It was “nothing short of a miracle,” he continued. “Roy Jeffery spent 200 hours exploring the land and laying out trails. He was helped by a number of people in the community. I couldn’t believe all the effort. Roy and Stan Ferguson made a parking lot here so we could actually get the cars off the road. It wasn’t just money, it was a lot of effort.”
The Bay of Islands community that lies adjacent to Heaven’s Gate contains only a few hundred properties, but community members are bound by their love of the place, said Patrick Thoburn, who spoke on behalf of the community. “We talked today about what an important environmental preservation it is,” Mr. Thoburn said. “We’re sequestering carbon forever in this beautiful, pristine forest, and that’s amazing. We’re protecting flora and fauna. Through this preservation we have an incredible new hiking trail connecting adjacent properties.”
That’s important, he said, but there’s something more. The quartz mountain makes the area unique from anywhere in the world. “When we watch the sunset,” he said, “It’s the silhouette of the Heaven’s Gate mountain that we look at. To me, there’s nothing more beautiful to look at than that.”
Mr. Thoburn said the odds of reaching the fundraising goal were steep in the beginning, but rumours of a quarry or a potential subdivision proved to be a great motivator. “We got fired up,” he said. “So many members of the community made phone calls, sent emails and went door to door.”
He offered thanks to the Bay of Islands community members who participated and who made donations, and on behalf of the community he thanked “everyone who participated through their actions, through their donations and made this dream a reality.”
He made a special mention of Roy and Cathy Jeffery’s incredible leading donation and effort and Mr. Barnett for his leadership, ending with a shout out “to that individual who lit the fire in the beginning, got us motivated, got us organized, Mr. Ted Cowan.”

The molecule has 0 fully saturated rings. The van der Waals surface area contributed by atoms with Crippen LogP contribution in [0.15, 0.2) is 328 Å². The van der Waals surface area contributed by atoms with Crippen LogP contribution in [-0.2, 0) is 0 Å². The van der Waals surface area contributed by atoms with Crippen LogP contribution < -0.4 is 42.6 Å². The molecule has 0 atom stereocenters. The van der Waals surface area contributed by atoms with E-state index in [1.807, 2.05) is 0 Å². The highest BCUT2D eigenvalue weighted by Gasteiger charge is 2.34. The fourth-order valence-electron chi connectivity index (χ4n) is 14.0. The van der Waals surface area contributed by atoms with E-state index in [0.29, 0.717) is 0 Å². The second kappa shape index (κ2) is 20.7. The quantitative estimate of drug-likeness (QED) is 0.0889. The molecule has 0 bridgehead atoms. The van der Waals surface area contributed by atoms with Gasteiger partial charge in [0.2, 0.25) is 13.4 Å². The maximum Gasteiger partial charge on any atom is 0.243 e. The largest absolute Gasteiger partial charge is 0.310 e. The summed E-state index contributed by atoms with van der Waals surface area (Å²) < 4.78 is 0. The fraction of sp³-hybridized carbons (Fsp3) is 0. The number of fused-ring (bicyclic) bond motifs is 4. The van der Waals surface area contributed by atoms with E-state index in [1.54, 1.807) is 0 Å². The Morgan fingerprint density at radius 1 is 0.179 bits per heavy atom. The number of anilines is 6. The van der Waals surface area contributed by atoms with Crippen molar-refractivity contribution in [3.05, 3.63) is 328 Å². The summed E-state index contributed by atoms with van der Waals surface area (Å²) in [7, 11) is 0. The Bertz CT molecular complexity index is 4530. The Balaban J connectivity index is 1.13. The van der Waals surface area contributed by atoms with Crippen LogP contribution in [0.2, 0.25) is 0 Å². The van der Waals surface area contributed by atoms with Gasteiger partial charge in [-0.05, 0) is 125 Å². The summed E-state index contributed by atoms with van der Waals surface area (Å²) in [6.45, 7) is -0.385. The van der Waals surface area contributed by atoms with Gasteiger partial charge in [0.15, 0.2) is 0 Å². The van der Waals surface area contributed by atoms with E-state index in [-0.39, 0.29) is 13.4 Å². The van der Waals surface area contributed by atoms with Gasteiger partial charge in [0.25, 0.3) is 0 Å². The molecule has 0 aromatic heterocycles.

After the speeches, the sunny July afternoon was not wasted. The star of the day was not EBC but Heaven’s Gate preserve itself. Most of the dozens of people who came to the opening ceremony came prepared to hike. Two options were provided: the more challenging, six kilometre Arabella loop, which contains some steeper slopes but also offers the payoff of stunning views over the North Channel at the lookout; or the five-kilometre Gorge trail, with more gentle uphill climbs.
One Arabella hiker was a visitor to Manitoulin Island who was intrigued after seeing an advertisement in The Expositor; others were avid hikers, already familiar with the trails. The preserve contains old growth forest, three lakes, two mountains and numerous wetlands in a Canadian Shield landscape. If you’re lucky, you may see one of the more than 12 species at risk that are found at Heaven’s Gate.
Bay of Islands resident Kathy Brown, who hails from Nashville, Tennessee, said her family has had a cottage there for many years and supported the purchase, like so many of her community. Right now, there are four generations of her family at the cottage. “We have always hiked in this area, mostly Mount Ararat,” she said. “I just felt it was very appropriate to want this property to be preserved.”
Following the hikes, there was a reception at Whitefish Falls Community Centre to end the day. “We really appreciate everybody’s help,” Mr. Barnett said. “For hundreds of years to come, maybe thousands of years, Heaven’s Gate is protected, thanks to all of you.”